The thing about drugs ARGH SCARY is that it’s difficult for a lot of people to have a sensible conversation about them.
They can be a genuine nightmare, after all. Becoming physically and psychologically dependent on heroin DEATH DOOM DESTRUCTION is no doubt a horrifying experience, and can lead to every single aspect of a person’s life crumbling if they don’t get help. And that’s not even the most insidious drug CRYSTAL METH WILL RAPE YOUR BRAIN widely available today.
And yet, many people seem unwilling to even think about drugs FLEE IN TERROR any further than the knee-jerk reaction that they must all be wiped out and obliterated utterly. But making decisions based on nothing more than the immediate, gut reaction and scary ideas that flash into people’s minds whenever drugs SAVE THE CHILDREN are mentioned might not be the most helpful strategy. They’ve been around for centuries; they’re unlikely to seize any more of a stranglehold over the planet if we take five minutes to think about what might actually work.
As always, it pays to be wary of fundamentalism. If eliminating the presence of drugs completely is the only acceptable course of action, you have to wonder why people are so convinced that this is necessarily a good thing in itself. There’s nothing intrinsic to any particular chemical compound to render its very existence unacceptable. It’s about their capacity to do things that are bad.
The war on drugs – if it’s not just a blind ideology that’s completely lost track of the effect it has on real people – should really be a war on drugs’ capacity to fuck you up.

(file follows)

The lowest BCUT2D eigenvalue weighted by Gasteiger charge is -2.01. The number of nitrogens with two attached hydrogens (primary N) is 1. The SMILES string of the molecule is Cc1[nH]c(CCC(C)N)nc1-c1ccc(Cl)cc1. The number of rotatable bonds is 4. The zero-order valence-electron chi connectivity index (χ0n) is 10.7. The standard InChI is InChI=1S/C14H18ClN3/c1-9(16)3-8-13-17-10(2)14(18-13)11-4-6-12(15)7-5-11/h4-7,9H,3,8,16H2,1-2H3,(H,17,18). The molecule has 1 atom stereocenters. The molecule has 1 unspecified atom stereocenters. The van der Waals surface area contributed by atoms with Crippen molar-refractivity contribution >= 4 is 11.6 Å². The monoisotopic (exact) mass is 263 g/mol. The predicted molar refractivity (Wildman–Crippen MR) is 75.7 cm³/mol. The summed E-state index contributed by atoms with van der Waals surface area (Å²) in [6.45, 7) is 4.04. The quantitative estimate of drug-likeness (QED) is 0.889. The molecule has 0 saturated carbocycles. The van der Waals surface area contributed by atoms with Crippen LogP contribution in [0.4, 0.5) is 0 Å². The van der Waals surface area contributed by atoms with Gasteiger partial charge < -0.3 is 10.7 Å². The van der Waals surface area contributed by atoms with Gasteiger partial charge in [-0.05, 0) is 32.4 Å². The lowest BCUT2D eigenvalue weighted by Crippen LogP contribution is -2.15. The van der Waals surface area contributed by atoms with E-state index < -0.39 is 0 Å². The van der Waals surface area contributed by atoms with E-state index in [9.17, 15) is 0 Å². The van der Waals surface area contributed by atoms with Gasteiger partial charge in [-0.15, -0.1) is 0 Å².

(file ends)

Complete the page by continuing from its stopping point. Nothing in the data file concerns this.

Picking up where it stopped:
And so if a campaign against drugs isn’t going to just barrel on with a zealous, zero-tolerance approach which completely disregards its results, it needs to pay attention to what strategies tend to reduce drug use, and what tend to exacerbate it.
Which is why it’s a shame that nobody in the UK or the US seems to be serious about doing that.
Possessing any drugs for personal use was decriminalised in Portugal nine years ago. Before then, drug use had been going up. Since then, it’s gone down.
There really does exist a middle ground between incarcerating half a million people for drug offences and replacing the Presidential inauguration with a cocaine party. It’s just not true that if you let your mind contemplate loosening your drug policy even for a second, waves of swarthy opium dealers will be battering down your door to haggle for your 8-year-old son’s pocket money.
You can make some changes, find some new ways to offer treatment, and keep some laws in place – as Portugal has done with trafficking – and things can get better. Teenagers will be less likely to start taking drugs if you dare to deviate from the accepted orthodoxy that all drugs are always terrible.
If you care, that is. But as Johann Hari excellently points out, some just seem to be set on raving manically against anything that sounds like it should fall into the category they’ve chosen to label MOST DEPLORABLE EVIL EVAR. The mephedrone fiasco is a fine example of the standard route that the discourse seems to take.
And if people are simply dead set against more effective campaigns on principle, because the most vitally important thing to them is that they’re not seen as being “soft” on the problem of drugs, then I can only conclude that they don’t really care how many people are taking drugs and killing themselves. If either harm reduction or respect for personal liberty was as high a priority as the perceived adherence to accepted dogma, they’d consider other options based on what works.
(The title is a Brass Eye reference, incidentally, partially explained here.)